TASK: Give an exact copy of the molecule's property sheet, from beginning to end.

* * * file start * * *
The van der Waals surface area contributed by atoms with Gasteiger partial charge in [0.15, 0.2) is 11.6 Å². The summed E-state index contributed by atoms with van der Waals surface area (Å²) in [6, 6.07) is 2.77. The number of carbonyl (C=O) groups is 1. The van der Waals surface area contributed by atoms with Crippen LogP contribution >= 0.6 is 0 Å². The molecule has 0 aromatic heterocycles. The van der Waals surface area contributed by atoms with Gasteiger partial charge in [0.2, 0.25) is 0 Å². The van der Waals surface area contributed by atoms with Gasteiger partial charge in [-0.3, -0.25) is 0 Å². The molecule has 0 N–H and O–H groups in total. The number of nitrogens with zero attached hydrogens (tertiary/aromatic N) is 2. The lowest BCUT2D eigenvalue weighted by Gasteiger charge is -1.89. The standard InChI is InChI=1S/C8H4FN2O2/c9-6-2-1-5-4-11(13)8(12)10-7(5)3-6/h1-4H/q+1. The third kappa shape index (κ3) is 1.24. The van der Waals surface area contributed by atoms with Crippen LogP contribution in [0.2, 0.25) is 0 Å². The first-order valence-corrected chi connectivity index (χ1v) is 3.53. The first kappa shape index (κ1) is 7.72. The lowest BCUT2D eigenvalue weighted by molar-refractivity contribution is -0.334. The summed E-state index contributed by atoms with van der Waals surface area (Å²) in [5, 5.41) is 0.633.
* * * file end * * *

The van der Waals surface area contributed by atoms with Gasteiger partial charge in [0.15, 0.2) is 11.6 Å². The summed E-state index contributed by atoms with van der Waals surface area (Å²) in [6, 6.07) is 2.77. The number of carbonyl (C=O) groups is 1. The van der Waals surface area contributed by atoms with Crippen LogP contribution >= 0.6 is 0 Å². The molecule has 0 aromatic heterocycles. The van der Waals surface area contributed by atoms with Gasteiger partial charge in [0.2, 0.25) is 0 Å². The van der Waals surface area contributed by atoms with Gasteiger partial charge in [-0.3, -0.25) is 0 Å². The molecule has 0 N–H and O–H groups in total. The number of nitrogens with zero attached hydrogens (tertiary/aromatic N) is 2. The lowest BCUT2D eigenvalue weighted by Gasteiger charge is -1.89. The standard InChI is InChI=1S/C8H4FN2O2/c9-6-2-1-5-4-11(13)8(12)10-7(5)3-6/h1-4H/q+1. The third kappa shape index (κ3) is 1.24. The van der Waals surface area contributed by atoms with Crippen LogP contribution in [0.2, 0.25) is 0 Å². The first-order valence-corrected chi connectivity index (χ1v) is 3.53. The first kappa shape index (κ1) is 7.72. The lowest BCUT2D eigenvalue weighted by molar-refractivity contribution is -0.334. The summed E-state index contributed by atoms with van der Waals surface area (Å²) in [5, 5.41) is 0.633.